Redo on failure of a progn, encapsulate, or certify-book
When one submits an encapsulate, progn, or certify-book command and there is a failure, ACL2 restores its logical world as though the command had not been run. But sometimes one would like
to debug the failure by re-executing all sub-events that succeeded up to the
point of failure, and then re-executing the failed sub-event. Said
differently, imagine that the events under an encapsulate,
progn, or certify-book form were flattened into a list of events
that were then submitted to ACL2 up to the point of failure. This would put
us in the state in which the original failed event had failed, so we could now
replay that failed event and try modifying it, or first proving additional
events, in order to get it admitted.
Redo-flat is provided for this purpose. Consider the following
(rather nonsensical) example, in which the defun of f3 fails (the
body is y but the formal parameter list is (x)).
(defun f1 (x) x)
(local (defthm hack (equal (car (cons x y)) x))))
(local (defthm hack (equal (+ x y) (+ y x)))))
(make-event '(defun f2 (x) x))
(progn (defthm foo (equal x x) :rule-classes nil)
(defun f3 (x) y)))
(defun f4 (x) x)
(defun f5 (x) y))
After this attempt fails, you can evaluate the following form.
This will first lay down a deflabel event, (deflabel r), so
that you can eventually remove your debugging work with (:ubt! r). Then
the successful sub-events that preceded the failure will be executed with
proofs skipped (so that this execution is fast). Then, the failed event will
be executed. Finally, a :pbt command is executed so that you can
see a summary of the events that executed successfully.
You can eliminate some of the steps above by supplying keyword values, as
follows, where those arguments are not evaluated.
:succ succ ; Skip the successful sub-events if val is nil.
:fail fail ; Skip the failed sub-event if val is nil.
:label lab ; Skip deflabel if lab or succ is nil, else use (deflabel lab).
:pbt val ; Skip the final :pbt if val, lab, or succ is nil.
Also, you can avoid skipping proofs for the successful sub-events by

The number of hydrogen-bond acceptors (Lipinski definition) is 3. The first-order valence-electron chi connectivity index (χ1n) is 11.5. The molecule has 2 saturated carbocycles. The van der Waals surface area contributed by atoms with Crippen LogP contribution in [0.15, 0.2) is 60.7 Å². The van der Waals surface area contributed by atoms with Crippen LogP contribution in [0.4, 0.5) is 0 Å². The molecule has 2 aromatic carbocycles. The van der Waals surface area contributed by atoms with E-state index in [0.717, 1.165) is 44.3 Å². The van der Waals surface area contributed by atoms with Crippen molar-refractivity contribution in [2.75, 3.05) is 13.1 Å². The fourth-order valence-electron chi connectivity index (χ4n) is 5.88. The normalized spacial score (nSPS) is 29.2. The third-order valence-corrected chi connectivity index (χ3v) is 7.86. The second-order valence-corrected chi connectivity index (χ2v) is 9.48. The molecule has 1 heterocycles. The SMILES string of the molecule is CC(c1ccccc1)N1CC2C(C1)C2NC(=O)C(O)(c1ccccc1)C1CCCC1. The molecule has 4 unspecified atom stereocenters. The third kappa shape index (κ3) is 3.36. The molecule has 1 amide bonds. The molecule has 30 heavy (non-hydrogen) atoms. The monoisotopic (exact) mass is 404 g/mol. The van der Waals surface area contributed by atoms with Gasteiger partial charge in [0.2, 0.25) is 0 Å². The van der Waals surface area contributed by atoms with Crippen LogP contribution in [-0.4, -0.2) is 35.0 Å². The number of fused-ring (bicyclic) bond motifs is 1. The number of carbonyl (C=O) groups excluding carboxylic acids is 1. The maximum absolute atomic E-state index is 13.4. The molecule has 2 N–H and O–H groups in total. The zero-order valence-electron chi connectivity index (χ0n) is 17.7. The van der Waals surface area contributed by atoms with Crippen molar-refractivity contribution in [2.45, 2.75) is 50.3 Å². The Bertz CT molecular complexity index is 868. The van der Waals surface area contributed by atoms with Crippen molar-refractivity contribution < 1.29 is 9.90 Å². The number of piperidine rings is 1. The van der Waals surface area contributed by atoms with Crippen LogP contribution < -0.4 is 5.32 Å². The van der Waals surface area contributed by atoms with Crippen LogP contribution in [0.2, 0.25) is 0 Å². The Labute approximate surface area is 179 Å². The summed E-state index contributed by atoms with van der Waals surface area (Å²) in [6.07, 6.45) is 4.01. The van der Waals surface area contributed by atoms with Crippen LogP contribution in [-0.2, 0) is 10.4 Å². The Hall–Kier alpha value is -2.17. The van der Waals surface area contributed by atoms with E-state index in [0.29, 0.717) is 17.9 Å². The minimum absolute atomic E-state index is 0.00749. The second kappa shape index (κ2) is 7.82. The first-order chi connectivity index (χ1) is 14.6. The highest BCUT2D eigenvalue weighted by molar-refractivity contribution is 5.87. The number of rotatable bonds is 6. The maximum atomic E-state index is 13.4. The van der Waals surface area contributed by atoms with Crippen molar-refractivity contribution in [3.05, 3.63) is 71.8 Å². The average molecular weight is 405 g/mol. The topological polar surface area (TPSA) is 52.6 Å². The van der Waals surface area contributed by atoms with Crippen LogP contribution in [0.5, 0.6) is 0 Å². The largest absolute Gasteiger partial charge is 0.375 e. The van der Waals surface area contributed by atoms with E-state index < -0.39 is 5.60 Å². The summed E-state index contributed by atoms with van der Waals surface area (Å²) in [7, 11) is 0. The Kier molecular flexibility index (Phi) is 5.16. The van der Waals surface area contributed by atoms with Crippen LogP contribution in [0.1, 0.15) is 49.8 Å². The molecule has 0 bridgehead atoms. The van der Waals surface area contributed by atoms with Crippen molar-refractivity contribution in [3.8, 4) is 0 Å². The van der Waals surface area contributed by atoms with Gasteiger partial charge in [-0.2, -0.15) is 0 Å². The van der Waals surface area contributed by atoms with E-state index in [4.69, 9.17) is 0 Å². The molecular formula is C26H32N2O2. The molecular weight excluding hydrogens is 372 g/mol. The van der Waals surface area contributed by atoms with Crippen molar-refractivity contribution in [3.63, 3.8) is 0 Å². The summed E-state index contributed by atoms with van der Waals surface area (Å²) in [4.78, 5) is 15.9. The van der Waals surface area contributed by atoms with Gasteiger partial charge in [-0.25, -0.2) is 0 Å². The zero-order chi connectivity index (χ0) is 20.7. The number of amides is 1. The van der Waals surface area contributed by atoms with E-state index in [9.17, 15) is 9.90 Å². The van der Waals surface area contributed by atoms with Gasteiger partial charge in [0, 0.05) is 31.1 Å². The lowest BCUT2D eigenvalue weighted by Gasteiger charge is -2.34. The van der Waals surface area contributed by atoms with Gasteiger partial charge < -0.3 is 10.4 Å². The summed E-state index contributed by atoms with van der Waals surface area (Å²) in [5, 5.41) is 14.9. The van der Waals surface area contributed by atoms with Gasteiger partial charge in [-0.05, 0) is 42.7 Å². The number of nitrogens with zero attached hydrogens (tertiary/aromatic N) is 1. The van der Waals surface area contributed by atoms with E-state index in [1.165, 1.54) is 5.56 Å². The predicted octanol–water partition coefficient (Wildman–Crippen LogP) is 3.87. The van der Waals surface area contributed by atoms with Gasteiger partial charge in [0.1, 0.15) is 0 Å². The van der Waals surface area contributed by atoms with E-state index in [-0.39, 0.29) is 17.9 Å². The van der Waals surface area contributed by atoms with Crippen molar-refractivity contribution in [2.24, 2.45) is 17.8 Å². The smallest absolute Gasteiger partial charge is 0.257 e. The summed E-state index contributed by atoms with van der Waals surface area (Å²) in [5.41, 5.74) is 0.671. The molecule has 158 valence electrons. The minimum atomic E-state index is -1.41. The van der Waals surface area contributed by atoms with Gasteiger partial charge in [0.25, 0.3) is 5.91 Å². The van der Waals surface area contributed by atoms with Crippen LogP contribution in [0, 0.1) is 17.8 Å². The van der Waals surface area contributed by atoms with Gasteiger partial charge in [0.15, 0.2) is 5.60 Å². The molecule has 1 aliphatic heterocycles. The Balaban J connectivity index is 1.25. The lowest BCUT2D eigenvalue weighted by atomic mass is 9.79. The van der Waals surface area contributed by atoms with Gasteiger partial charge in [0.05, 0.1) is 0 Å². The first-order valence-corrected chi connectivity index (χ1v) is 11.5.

supplying keyword :succ-ld-skip-proofsp with a valid value for
ld-skip-proofsp; see ld-skip-proofsp. For example, you might want
to execute (redo-flat :succ-ld-skip-proofsp nil) if you use the
must-fail utility from community book make-event/eval.lisp, since
for example (must-fail (thm (equal x y))) normally succeeds but would
cause an error if proofs are skipped. For another example: you may wish to do
proofs when re-running certain make-event forms, for example, when the
expansion is (:OR expr1 expr2) and the proof initially succeeds for
expr2 rather than expr1 (see make-event).
If you prefer only to see the successful and failed sub-events, without any
events being re-executed, you may evaluate the following form instead.
(redo-flat :show t)
For the example above, this command produces the following output.
List of events preceding the failure:
((DEFUN F1 (X) X)
(LOCAL (DEFTHM HACK (EQUAL (CAR (CONS X Y)) X))))
(LOCAL (DEFTHM HACK (EQUAL (+ X Y) (+ Y X)))))
(MAKE-EVENT '(DEFUN F2 (X) X))
(DEFTHM FOO (EQUAL X X)
(DEFUN F3 (X) Y)
Redo-flat uses a scheme that should not cause spurious name conflicts
for local events. Above, it is mentioned that events are
``flattened''; now we clarify this notion. Each sub-event that succeeds and
is an encapsulate or progn is left intact. Only such events
that fail are replaced by their component events. Thus, in the example above,
there is no conflict between the two local sub-events named
``hack,'' because these are contained in successful encapsulate
sub-events, which are therefore not flattened. The progn and two
encapsulate events surrounding the definition of f3 are, however,
flattened, because that definition failed to be admitted.
Normally, redo-flat will have the desired effect even if you
interrupted a proof (with control-c). However, redo-flat will not
produce the desired result after an interrupt if you have enabled the debugger
using (set-debugger-enable t) or if you have disabled the default
``soft'' interrupt behavior (see abort-soft).